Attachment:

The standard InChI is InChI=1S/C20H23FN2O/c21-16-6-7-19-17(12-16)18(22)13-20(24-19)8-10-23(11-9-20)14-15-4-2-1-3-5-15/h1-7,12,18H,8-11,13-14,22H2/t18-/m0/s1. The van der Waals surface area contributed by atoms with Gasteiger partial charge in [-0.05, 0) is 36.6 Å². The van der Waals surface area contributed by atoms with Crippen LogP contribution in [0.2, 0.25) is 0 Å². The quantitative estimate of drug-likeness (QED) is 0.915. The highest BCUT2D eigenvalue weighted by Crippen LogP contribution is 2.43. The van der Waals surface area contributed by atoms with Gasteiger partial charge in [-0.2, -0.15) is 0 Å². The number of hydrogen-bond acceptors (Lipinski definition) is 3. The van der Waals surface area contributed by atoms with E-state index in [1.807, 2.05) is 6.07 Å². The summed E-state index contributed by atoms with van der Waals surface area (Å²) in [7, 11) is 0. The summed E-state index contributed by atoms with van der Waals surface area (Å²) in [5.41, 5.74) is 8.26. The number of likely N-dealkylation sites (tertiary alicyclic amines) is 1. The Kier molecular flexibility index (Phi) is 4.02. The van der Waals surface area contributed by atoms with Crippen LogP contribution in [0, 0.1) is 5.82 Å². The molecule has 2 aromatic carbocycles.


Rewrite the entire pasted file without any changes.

The standard InChI is InChI=1S/C20H23FN2O/c21-16-6-7-19-17(12-16)18(22)13-20(24-19)8-10-23(11-9-20)14-15-4-2-1-3-5-15/h1-7,12,18H,8-11,13-14,22H2/t18-/m0/s1. The van der Waals surface area contributed by atoms with Gasteiger partial charge in [-0.05, 0) is 36.6 Å². The van der Waals surface area contributed by atoms with Crippen LogP contribution in [0.2, 0.25) is 0 Å². The quantitative estimate of drug-likeness (QED) is 0.915. The highest BCUT2D eigenvalue weighted by Crippen LogP contribution is 2.43. The van der Waals surface area contributed by atoms with Gasteiger partial charge in [-0.2, -0.15) is 0 Å². The number of hydrogen-bond acceptors (Lipinski definition) is 3. The van der Waals surface area contributed by atoms with E-state index in [1.807, 2.05) is 6.07 Å². The summed E-state index contributed by atoms with van der Waals surface area (Å²) in [7, 11) is 0. The summed E-state index contributed by atoms with van der Waals surface area (Å²) in [5.41, 5.74) is 8.26. The number of likely N-dealkylation sites (tertiary alicyclic amines) is 1. The Kier molecular flexibility index (Phi) is 4.02. The van der Waals surface area contributed by atoms with Crippen LogP contribution in [0, 0.1) is 5.82 Å². The molecule has 2 aromatic carbocycles.